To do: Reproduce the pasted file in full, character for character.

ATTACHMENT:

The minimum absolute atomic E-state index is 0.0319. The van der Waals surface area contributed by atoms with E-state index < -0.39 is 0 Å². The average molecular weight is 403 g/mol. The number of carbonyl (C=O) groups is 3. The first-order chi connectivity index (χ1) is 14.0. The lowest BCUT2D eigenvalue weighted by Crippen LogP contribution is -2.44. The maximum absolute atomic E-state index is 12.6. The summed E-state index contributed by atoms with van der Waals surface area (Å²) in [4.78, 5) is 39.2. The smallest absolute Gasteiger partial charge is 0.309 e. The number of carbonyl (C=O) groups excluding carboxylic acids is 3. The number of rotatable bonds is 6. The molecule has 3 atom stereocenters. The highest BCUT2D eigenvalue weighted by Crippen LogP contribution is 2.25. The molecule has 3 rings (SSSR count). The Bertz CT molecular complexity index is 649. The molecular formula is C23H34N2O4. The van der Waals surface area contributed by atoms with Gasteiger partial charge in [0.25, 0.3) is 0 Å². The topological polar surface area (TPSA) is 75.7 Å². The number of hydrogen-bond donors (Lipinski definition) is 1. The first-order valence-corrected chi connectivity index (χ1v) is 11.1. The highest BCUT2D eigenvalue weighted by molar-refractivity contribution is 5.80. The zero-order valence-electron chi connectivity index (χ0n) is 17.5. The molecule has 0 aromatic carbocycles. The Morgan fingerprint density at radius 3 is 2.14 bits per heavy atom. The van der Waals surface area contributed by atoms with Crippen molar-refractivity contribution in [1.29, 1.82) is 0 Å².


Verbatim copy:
The minimum absolute atomic E-state index is 0.0319. The van der Waals surface area contributed by atoms with E-state index < -0.39 is 0 Å². The average molecular weight is 403 g/mol. The number of carbonyl (C=O) groups is 3. The first-order chi connectivity index (χ1) is 14.0. The lowest BCUT2D eigenvalue weighted by Crippen LogP contribution is -2.44. The maximum absolute atomic E-state index is 12.6. The summed E-state index contributed by atoms with van der Waals surface area (Å²) in [4.78, 5) is 39.2. The smallest absolute Gasteiger partial charge is 0.309 e. The number of carbonyl (C=O) groups excluding carboxylic acids is 3. The number of rotatable bonds is 6. The molecule has 3 atom stereocenters. The highest BCUT2D eigenvalue weighted by Crippen LogP contribution is 2.25. The molecule has 3 rings (SSSR count). The Bertz CT molecular complexity index is 649. The molecular formula is C23H34N2O4. The van der Waals surface area contributed by atoms with Gasteiger partial charge in [0.25, 0.3) is 0 Å². The topological polar surface area (TPSA) is 75.7 Å². The number of hydrogen-bond donors (Lipinski definition) is 1. The first-order valence-corrected chi connectivity index (χ1v) is 11.1. The highest BCUT2D eigenvalue weighted by molar-refractivity contribution is 5.80. The zero-order valence-electron chi connectivity index (χ0n) is 17.5. The molecule has 0 aromatic carbocycles. The Morgan fingerprint density at radius 3 is 2.14 bits per heavy atom. The van der Waals surface area contributed by atoms with Crippen molar-refractivity contribution in [1.29, 1.82) is 0 Å².